By default, WordPress allows registered users to upload many types of files. This includes various types of image, audio, video, and document files. You can reduce the types of files that users can upload by installing a plugin like WP Upload Restriction.
Use a WordPress form plugin that is secure
If you intend to accept file uploads on your WordPress website, choose a well-known file upload plugin that has excellent security. At a minimum, the plugin should safeguard your form against common form attacks like Cross-Site Request Forgery (CSRF) and Cross-Site Scripting (XSS) attacks.
Webmasters can also install a WordPress plugin that has real filetype detection, MIME analysis mapping, SVG sanitisation and a file upload debugger. Such plugin makes it easier to validate files and to create a whitelist of accepted MIME file types.
Reduce max file upload size
Preventing users from uploading large files will reduce the risk of your file upload system being used for a DoS attack. There are multiple ways to alter maximum file upload size. The technique that works for you will vary based on your server configuration and permissions.
If you have complete control over your server environment, you can alter the php.ini file to change the allowed size of file uploads. Open your web server’s php.ini file and alter the upload_max_filesize and post_max_size directives. Once they have been updated, restart your HTTP server.
The snippet below will change the maximum upload size to 4 megabytes. You might also like to include alter the max_execution_time directive, which rejects an upload if it has taken too long to process. Some web servers will also allow you to create a php.ini file in your website’s home directory.
upload_max_filesize = 4M post_max_size = 4M max_execution_time = 120
Adding php upload values to your .htaccess
Some web servers will also allow you to adjust PHP file upload settings via the .htaccess file in your WordPress installation’s root directory. Add the following to change upload sizes and max execution/input times:
php_value upload_max_filesize 4M php_value post_max_size 4M php_value max_execution_time 120 php_value max_input_time 120
Only allow authorised users to upload files
By default, WordPress doesn’t allow public users to upload files. However, many WordPress administrators install plugins that contain file upload fields. This is a potential vulnerability because you are relying on the developer of that plugin to handle this content safely. Your website will be safer by only allowing certain types of registered users to upload files.
If you need a form with an upload field to only be displayed to certain users, use a plugin similar to Restrict Content. It will allow you to restrict pages and portions of pages to certain types of users.
Add file execution restrictions using .htaccess
You can create a .htaccess file that restricts the types of files that can be executed from the uploads directory. For example, the following .htaccess will only allow gif, jpeg, jpg, and png files to be executed:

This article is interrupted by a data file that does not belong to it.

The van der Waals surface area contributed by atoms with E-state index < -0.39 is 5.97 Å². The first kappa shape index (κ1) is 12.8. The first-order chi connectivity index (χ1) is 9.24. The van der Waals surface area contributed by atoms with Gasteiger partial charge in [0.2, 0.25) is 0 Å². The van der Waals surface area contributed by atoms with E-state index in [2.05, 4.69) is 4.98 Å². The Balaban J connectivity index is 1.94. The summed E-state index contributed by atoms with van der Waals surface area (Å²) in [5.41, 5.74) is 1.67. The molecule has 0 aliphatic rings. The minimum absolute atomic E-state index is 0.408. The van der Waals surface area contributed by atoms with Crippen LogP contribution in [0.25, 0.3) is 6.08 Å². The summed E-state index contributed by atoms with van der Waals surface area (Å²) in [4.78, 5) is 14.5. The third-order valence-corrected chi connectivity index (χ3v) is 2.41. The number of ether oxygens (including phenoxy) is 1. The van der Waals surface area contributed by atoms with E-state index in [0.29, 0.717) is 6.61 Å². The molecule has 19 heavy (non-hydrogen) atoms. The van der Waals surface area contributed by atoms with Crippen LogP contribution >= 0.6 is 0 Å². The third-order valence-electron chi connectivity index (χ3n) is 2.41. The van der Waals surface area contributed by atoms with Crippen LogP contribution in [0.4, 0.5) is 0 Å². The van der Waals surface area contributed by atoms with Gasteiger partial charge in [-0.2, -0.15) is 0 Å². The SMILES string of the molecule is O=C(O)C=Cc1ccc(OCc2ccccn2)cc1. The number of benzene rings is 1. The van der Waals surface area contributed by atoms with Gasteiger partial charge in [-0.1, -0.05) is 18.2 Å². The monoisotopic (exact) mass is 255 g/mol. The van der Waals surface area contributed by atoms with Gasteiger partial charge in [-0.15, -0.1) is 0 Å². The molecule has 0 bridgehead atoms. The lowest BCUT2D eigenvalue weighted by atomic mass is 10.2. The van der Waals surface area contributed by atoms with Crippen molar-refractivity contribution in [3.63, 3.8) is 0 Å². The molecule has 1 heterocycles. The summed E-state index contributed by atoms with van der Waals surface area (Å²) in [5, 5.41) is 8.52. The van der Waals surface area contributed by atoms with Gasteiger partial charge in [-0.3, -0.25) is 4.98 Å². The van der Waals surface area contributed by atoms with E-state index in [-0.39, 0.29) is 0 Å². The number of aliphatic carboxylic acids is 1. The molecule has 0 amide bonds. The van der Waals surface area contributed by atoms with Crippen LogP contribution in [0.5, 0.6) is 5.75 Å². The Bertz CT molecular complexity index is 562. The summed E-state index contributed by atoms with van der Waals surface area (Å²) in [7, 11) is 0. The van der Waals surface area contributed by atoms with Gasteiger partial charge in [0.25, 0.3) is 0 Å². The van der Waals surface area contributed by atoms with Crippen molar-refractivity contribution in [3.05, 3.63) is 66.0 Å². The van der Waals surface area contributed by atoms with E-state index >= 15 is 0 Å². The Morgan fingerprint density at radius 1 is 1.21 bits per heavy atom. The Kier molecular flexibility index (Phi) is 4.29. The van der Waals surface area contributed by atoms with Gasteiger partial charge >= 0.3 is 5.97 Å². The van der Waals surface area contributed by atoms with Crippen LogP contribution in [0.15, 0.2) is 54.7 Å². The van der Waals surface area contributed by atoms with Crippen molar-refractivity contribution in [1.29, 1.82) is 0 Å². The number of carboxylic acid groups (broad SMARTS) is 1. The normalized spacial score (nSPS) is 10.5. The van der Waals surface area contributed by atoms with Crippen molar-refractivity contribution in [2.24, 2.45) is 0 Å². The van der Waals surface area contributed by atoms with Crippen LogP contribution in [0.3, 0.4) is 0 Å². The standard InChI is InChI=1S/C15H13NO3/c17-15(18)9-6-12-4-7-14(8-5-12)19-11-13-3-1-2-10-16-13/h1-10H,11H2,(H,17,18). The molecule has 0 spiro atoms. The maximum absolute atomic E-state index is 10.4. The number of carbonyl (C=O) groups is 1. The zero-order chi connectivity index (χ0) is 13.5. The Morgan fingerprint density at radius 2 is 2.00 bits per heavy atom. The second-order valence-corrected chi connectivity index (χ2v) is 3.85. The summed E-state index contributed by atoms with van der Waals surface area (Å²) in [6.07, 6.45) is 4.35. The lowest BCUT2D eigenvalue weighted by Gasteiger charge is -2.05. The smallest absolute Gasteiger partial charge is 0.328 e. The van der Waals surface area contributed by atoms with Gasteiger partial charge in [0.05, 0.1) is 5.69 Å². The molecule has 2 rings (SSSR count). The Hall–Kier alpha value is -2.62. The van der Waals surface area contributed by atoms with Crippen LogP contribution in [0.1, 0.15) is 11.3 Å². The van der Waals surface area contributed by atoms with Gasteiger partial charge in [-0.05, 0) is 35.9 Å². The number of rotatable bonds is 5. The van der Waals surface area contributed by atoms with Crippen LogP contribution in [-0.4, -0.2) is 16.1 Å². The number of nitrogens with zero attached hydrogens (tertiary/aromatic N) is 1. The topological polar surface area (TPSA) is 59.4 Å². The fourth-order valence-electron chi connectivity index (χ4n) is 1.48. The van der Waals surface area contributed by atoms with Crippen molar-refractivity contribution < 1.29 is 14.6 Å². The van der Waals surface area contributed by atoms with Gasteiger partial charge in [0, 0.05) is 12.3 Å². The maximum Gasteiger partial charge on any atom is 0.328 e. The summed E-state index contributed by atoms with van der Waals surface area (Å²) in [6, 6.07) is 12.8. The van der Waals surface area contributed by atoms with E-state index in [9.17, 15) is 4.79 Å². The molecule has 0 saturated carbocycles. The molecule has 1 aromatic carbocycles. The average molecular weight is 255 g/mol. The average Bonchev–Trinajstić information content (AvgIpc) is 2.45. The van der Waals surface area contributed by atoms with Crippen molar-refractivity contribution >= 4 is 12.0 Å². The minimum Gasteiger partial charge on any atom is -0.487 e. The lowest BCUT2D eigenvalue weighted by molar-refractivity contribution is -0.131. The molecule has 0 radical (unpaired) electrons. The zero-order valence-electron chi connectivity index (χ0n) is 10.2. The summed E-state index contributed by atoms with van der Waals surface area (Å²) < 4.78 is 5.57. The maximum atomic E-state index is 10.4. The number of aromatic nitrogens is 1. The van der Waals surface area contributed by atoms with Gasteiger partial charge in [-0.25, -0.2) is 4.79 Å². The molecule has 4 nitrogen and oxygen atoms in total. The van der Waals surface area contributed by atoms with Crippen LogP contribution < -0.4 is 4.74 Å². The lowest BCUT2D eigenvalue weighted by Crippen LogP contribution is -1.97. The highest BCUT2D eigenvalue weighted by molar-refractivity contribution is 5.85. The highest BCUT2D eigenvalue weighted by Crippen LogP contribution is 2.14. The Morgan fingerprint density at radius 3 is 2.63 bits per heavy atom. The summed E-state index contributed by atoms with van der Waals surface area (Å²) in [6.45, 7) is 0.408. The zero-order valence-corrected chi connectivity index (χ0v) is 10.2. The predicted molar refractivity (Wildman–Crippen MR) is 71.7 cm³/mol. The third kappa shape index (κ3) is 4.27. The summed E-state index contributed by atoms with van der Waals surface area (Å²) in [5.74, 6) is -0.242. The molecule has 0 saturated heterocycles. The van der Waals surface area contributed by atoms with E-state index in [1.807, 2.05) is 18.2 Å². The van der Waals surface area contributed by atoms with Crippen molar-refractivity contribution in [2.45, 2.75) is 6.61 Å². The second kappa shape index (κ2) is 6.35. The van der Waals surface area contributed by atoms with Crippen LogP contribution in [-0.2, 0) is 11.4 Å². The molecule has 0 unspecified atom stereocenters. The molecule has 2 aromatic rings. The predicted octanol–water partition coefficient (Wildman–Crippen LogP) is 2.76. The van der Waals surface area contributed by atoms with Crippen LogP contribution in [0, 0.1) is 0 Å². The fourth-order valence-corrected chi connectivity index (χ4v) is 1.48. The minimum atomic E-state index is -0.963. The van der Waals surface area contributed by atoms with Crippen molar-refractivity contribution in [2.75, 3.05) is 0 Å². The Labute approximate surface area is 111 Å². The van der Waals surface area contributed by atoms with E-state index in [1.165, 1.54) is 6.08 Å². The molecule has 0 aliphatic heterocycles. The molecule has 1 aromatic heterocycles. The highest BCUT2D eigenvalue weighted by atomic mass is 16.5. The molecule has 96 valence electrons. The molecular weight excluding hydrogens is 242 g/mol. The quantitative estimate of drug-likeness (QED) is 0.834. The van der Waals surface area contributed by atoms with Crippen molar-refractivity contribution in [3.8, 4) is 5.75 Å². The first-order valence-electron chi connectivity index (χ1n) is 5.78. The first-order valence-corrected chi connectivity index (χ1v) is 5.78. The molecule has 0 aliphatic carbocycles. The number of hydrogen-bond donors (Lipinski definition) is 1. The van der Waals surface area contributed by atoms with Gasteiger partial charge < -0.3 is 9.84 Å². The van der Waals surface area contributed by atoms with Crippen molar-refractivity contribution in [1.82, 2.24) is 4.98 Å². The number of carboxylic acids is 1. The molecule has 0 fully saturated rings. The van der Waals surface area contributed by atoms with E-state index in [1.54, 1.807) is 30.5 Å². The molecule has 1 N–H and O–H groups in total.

deny from all order deny,allow allow from all
This .htaccess must not be placed into the wp-content/uploads directory, because hackers could potentially overwrite it by uploading another file called .htaccess. Place it in the directory above the uploads wp-content/uploads folder.
Place your uploads folder outside of the server root
Creating a new folder for storing uploads can also help to improve file security. This folder should be created outside of your website’s public directory so hackers cannot manually execute the files they have uploaded via a website URL. Read this short guide to learn how.
Randomise uploaded file names
Once hackers have managed to upload an executable file to your server, they may attempt to execute it using a web browser or command line. One simple trick from preventing hackers running their file is to randomly rename it. You can read this short guide to learn how to randomise uploaded file names in WordPress.
Don’t give information away
If a user uploads a file that triggers an error, make sure WordPress and PHP only display a very simple error message. Avoid displaying sensitive information like file paths, WordPress installation details, or server configuration information. This information could be exploited by a hacker. Hackers will use many different techniques to obtain error messages from your website including uploading files that are the wrong format, too large, or which have a very long filename.
Add a CAPTCHA to your forms
Adding WordPress CAPTCHA plugin to your site prevents cybercriminals from using your forms for DoS attacks.
Force uploads to be delivered in the correct file format
One of the biggest problems with handling uploads in is that hackers can hide executable code within image file formats. You can overcome this issue by forcing the web server to send the correct image headers before you display an image on your website. For example, the following will force the image to be displayed as a png, ignoring any executable code:
$data = file_get_contents(‘/home/potentially-dangerous-file.png’); header('Content-Type: image/png'); header('Content-Length: '. strlen($data)); header('X-Content-Type-Options: nosniff'); echo $data;
You can also process uploaded images using image manipulation software like GD. By opening the image and re-saving it, you will remove any executable content.
Use a virus scanner on your server
Server-side virus scanners can detect file uploads that contain malware, trojans and viruses. The most common application for this task is ClamAV, an open source antivirus engine. Make sure it is configured to automatically scan uploads that are added to your web server.